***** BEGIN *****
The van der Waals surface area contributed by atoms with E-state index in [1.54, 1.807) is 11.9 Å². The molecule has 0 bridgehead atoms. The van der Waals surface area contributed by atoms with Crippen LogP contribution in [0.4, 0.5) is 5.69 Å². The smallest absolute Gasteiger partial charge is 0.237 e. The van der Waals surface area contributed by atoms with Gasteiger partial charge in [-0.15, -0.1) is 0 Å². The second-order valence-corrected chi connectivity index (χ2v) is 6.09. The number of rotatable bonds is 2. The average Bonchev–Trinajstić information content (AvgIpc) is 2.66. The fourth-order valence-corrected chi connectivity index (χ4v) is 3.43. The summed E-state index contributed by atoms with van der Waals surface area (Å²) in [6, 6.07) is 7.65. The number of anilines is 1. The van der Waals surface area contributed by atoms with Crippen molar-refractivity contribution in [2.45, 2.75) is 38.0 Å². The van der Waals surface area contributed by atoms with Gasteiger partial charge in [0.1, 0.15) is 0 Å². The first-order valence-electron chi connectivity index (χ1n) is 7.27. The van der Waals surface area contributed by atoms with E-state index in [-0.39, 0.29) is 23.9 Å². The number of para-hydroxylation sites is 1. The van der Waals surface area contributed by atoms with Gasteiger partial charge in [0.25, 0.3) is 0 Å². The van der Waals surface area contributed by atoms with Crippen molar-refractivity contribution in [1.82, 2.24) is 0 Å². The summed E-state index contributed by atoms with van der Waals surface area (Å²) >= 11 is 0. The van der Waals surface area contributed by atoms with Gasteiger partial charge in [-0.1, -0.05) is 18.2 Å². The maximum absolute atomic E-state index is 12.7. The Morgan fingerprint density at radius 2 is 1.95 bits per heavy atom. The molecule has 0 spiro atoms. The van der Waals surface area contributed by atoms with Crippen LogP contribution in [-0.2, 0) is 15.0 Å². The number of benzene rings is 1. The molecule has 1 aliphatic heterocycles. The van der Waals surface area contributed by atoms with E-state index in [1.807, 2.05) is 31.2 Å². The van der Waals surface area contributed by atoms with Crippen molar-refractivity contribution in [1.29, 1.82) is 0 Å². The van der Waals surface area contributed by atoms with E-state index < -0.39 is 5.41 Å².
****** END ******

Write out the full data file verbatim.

The van der Waals surface area contributed by atoms with E-state index in [1.54, 1.807) is 11.9 Å². The molecule has 0 bridgehead atoms. The van der Waals surface area contributed by atoms with Crippen LogP contribution in [0.4, 0.5) is 5.69 Å². The smallest absolute Gasteiger partial charge is 0.237 e. The van der Waals surface area contributed by atoms with Gasteiger partial charge in [-0.15, -0.1) is 0 Å². The second-order valence-corrected chi connectivity index (χ2v) is 6.09. The number of rotatable bonds is 2. The average Bonchev–Trinajstić information content (AvgIpc) is 2.66. The fourth-order valence-corrected chi connectivity index (χ4v) is 3.43. The summed E-state index contributed by atoms with van der Waals surface area (Å²) in [6, 6.07) is 7.65. The number of anilines is 1. The van der Waals surface area contributed by atoms with Crippen molar-refractivity contribution in [2.45, 2.75) is 38.0 Å². The van der Waals surface area contributed by atoms with Gasteiger partial charge in [0.1, 0.15) is 0 Å². The first-order valence-electron chi connectivity index (χ1n) is 7.27. The van der Waals surface area contributed by atoms with E-state index in [-0.39, 0.29) is 23.9 Å². The number of para-hydroxylation sites is 1. The van der Waals surface area contributed by atoms with Gasteiger partial charge in [0.25, 0.3) is 0 Å². The van der Waals surface area contributed by atoms with Crippen molar-refractivity contribution in [1.82, 2.24) is 0 Å². The summed E-state index contributed by atoms with van der Waals surface area (Å²) >= 11 is 0. The van der Waals surface area contributed by atoms with Gasteiger partial charge in [-0.1, -0.05) is 18.2 Å². The maximum absolute atomic E-state index is 12.7. The Morgan fingerprint density at radius 2 is 1.95 bits per heavy atom. The molecule has 0 spiro atoms. The van der Waals surface area contributed by atoms with Crippen LogP contribution in [-0.2, 0) is 15.0 Å². The number of benzene rings is 1. The molecule has 1 aliphatic heterocycles. The van der Waals surface area contributed by atoms with E-state index in [1.807, 2.05) is 31.2 Å². The van der Waals surface area contributed by atoms with Crippen molar-refractivity contribution in [1.29, 1.82) is 0 Å². The van der Waals surface area contributed by atoms with E-state index < -0.39 is 5.41 Å².